Tag archives for ACA
Public health insurance programs often get a bad rap, despite a growing positive evidence base on their patient care, quality and outcomes. Earlier this month, another study emerged that found Medicaid and the Children’s Health Insurance Program not only outperform private insurance when it comes to children’s preventive care, they can serve as a model of comprehensive children’s coverage.
When it comes to immunization rates in the United States, the story is a mixed one. Among children, we’ve absolutely excelled. In fact, the Centers for Disease Control and Prevention considers the nation’s childhood vaccination rate as one of the greatest public health achievements of the 20th century. But when it comes to American adults — 50,000 of whom die every year from vaccine-preventable diseases — it’s a very different story.
More good news from the Affordable Care Act: Since it became the law of the land, uninsurance disparities between white, black and Hispanic residents have narrowed significantly.
The CDC’s National Center for Health Statistics has published an early release of findings on US health insurance coverage from January – March 2015, and the numbers show a continued decline in the number of US residents without health insurance. The report presents findings from the National Health Insurance Survey, and the headline estimate is…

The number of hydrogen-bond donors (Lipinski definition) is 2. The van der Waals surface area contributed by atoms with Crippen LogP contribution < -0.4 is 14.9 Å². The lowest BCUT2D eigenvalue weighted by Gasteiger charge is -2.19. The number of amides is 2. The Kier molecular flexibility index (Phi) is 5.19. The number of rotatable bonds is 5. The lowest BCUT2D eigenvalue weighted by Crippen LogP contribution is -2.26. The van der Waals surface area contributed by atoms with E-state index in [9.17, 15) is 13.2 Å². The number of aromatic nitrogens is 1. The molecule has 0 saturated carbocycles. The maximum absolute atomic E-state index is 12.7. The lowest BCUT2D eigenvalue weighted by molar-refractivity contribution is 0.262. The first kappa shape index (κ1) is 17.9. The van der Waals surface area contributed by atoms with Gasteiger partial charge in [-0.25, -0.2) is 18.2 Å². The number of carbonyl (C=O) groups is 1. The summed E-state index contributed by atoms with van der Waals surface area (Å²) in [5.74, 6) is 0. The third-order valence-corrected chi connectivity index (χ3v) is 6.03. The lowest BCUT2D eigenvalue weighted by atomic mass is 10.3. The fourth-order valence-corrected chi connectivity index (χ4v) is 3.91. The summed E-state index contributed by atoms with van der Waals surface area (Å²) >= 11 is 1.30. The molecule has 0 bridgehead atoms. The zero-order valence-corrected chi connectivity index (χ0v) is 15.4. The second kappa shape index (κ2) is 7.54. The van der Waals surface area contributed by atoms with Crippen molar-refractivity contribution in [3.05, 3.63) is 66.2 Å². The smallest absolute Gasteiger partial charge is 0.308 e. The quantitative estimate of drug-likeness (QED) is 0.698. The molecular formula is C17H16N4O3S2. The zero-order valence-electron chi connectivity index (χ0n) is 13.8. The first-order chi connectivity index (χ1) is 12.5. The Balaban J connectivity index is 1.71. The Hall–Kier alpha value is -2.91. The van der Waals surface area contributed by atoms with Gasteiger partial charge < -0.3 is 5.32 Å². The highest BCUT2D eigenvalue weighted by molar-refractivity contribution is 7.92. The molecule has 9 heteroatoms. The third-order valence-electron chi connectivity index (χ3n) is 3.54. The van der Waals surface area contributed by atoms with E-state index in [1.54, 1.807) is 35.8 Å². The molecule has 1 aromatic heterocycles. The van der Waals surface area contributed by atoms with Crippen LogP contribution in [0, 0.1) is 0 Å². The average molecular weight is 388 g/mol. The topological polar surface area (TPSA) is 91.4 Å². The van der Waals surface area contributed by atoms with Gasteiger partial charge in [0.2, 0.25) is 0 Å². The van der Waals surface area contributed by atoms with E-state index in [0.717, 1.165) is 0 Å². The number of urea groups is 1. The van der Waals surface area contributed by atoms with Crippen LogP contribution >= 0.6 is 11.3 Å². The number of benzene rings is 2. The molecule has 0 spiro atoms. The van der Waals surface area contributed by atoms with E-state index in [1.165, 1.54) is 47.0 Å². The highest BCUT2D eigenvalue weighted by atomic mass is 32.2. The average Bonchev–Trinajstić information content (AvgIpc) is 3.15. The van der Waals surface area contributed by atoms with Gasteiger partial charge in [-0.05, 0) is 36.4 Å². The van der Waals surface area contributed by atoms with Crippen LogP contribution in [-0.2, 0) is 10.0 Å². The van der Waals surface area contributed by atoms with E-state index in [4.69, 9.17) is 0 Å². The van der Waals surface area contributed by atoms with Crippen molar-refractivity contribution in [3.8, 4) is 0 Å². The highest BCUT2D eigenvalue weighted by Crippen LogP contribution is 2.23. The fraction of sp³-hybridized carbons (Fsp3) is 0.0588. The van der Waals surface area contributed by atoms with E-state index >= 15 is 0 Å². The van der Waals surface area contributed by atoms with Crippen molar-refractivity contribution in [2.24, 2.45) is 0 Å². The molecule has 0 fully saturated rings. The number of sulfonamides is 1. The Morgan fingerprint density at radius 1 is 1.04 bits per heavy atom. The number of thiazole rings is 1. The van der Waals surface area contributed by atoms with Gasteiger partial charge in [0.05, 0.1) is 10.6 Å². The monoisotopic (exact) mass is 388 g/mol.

One of the big criticisms that opponents of the Affordable Care Act love to trot out is its impact on the economy — one phrase you often hear is “job killer.” In fact, in 2011, Republicans in the House actually introduced legislation officially titled “Repealing the Job-Killing Health Care Law Act.” That bill didn’t make it far. However, a new report finds that “job-killing” isn’t just hyperbole; it’s just plain wrong.
Thanks to the Affordable Care Act, American women are saving hundreds of dollars on birth control, according to the first study to document the impact of health reform on prescription contraception spending.
Another day, another study that finds poverty is linked to adverse and often preventable health outcomes. This time, it’s vision loss.
In a perfect example of how the Affordable Care Act is broadening access to relatively low-cost and potentially life-saving interventions, a new study finds that the health reform law likely led more than 1 million young women to seek out the human papillomavirus vaccine and protect themselves against cervical cancer.
More than $30 million in Arkansas, $25.8 million in Kentucky, $105.5 million in Washington and $180 million in Michigan. That’s how much money just four states during just one fiscal year saved under their newly expanded Medicaid programs.
“Established by the state.” Those are the four words at the center of an upcoming Supreme Court case that could strip affordable health insurance coverage from millions of working families and result in billions of dollars in uncompensated care costs.